48 of 55 people found the following review helpful
A passionate, soulful affair.,
This review is from: Lioness: Hidden Treasures (Audio CD)
"Lioness" consists of 12 previously unreleased archive recordings and alternate takes, compiled by long-time friends and producers including Salaam Remi and Mark Ronson, in the wake of her death this July, aged just 27.
In the wrong hands, this might have been a slapdash collection, but "Lioness" is presented with genuine tenderness and it never paints Winehouse as a tragic diva stereotype.
The focus, quite rightly, is her vocal talent - not just its soulful power but also its stylistic range. And while there's an obvious melancholy in hearing Winehouse's tones again, there's also dreamy warmth, demonstrated by the opening reggae version of "Our Day Will Come" (originally by 1960s group Ruby & The Romantics Our Day Will Come: the Very Best of Ruby & the Romantics).
Some of these tracks predate Winehouse's 2003 debut album, "Frank": there's her jazzy teenage take on "The Girl From Ipanema" and the arguable stand-out, elegant original soul melody "Halftime" (dating back to 2002).
Her casual charm and command elevates the familiar covers, whether it's The Shirelles' "Will You Still Love Me Tomorrow?" or another reworking of The Zutons' "Valerie".
There are also curious collaborations: Like "Smoke" is infused with Nas's rap homage to his Camden 'homie', while Winehouse's final studio recording is "Body & Soul", a vintage jazz cut with 85 year old crooner Tony Bennett.
Essentially, the material on "Lioness" should have been a foundation, not a memorial, but it feels like a passionate affair.
The end notes are sweet, full of unmistakeable personality and resonance. A Haider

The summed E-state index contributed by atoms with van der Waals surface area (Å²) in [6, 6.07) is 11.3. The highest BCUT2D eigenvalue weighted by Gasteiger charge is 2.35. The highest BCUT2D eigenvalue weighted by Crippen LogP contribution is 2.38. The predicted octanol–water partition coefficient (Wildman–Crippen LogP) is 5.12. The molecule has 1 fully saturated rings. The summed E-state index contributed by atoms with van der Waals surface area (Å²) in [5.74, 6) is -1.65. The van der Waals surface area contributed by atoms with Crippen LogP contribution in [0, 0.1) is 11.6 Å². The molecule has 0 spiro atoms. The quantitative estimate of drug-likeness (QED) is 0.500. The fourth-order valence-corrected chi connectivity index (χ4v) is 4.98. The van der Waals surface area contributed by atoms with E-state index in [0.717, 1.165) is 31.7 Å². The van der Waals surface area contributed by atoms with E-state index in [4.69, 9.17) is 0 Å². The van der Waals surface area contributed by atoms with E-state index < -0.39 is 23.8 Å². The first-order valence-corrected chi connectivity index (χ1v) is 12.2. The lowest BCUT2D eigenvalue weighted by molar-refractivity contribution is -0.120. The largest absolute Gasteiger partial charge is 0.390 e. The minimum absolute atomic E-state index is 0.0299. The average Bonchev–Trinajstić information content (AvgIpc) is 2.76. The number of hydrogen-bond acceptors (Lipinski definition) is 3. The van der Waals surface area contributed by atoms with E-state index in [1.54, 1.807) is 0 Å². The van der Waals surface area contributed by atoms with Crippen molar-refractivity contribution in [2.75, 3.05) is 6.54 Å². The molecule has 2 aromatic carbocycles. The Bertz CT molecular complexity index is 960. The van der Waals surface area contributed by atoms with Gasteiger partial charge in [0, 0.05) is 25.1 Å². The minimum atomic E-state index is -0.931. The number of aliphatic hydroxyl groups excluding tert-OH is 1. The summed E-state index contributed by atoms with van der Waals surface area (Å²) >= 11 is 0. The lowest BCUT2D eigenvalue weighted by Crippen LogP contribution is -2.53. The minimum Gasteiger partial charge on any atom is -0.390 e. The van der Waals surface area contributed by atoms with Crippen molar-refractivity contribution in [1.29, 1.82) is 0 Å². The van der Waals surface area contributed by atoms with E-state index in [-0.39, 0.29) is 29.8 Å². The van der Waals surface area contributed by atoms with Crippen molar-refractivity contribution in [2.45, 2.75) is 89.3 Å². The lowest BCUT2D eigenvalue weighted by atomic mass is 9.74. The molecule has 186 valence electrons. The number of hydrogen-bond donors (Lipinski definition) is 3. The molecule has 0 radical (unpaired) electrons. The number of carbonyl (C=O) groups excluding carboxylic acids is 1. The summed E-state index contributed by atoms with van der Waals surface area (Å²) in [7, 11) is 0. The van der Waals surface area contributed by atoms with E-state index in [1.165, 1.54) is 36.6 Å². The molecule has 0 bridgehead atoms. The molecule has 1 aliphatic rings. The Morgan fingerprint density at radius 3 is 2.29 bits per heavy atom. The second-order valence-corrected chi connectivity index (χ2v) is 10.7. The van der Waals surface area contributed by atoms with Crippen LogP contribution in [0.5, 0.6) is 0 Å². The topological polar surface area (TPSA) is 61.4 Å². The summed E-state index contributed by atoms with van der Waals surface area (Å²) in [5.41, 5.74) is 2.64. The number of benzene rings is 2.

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Showing 1-6 of 6 posts in this discussion
Initial post: 5 Dec 2011 18:32:00 GMT
Last edited by the author on 6 Dec 2011 16:38:29 GMT
The worst track, at least for me, is just the duet with clever, ubiquitous Tony Bennett.
He was smart enough to "grab" Amy just in time, and because of that, his commercial "Duet" album is selling so well. I don't like it at all.
"In this duet, does she veer into self-parody". J. Bush
It is good, anyway, that this track is included in this set, in order that people can buy this album, instead of the Bennett's one.
For the rest of the album, she is just sooooooooooooo good!
I like her!
In reply to an earlier post on 5 Dec 2011 22:15:40 GMT
Dr Johnson says:
In reply to an earlier post on 6 Dec 2011 03:10:20 GMT
Last edited by the author on 6 Dec 2011 03:12:34 GMT
Miss Congeniality says:
Forget about it. Relax! It's so clear!
Credit is in front of you!
I like the review by A. Haider..
At least, it's a good one.
In reply to an earlier post on 6 Dec 2011 12:19:14 GMT
West Penwith Music says:
In reply to an earlier post on 6 Dec 2011 15:29:29 GMT
Last edited by the author on 6 Dec 2011 15:44:38 GMT
Mr.Style Joe says:
I agree with first comment.
Well, once he was good.
But for a little more of spotlight and notoriety, he has definitlely jeopardized a luminous career with those 'duets" money oriented exercises...which somebody nowadays has named : The Vampire Duets!
Who is the...Vampire?
Posted on 22 Jan 2012 20:31:58 GMT
M. D. Pithie says:
Amy was clearly one of the most talented singers we have seen for some time. This cd goes some way to illustrating that. I often think of her as being similar to the likes of Holliday and Washington , as well as a possible female equivalent to someone like Van Morrison...
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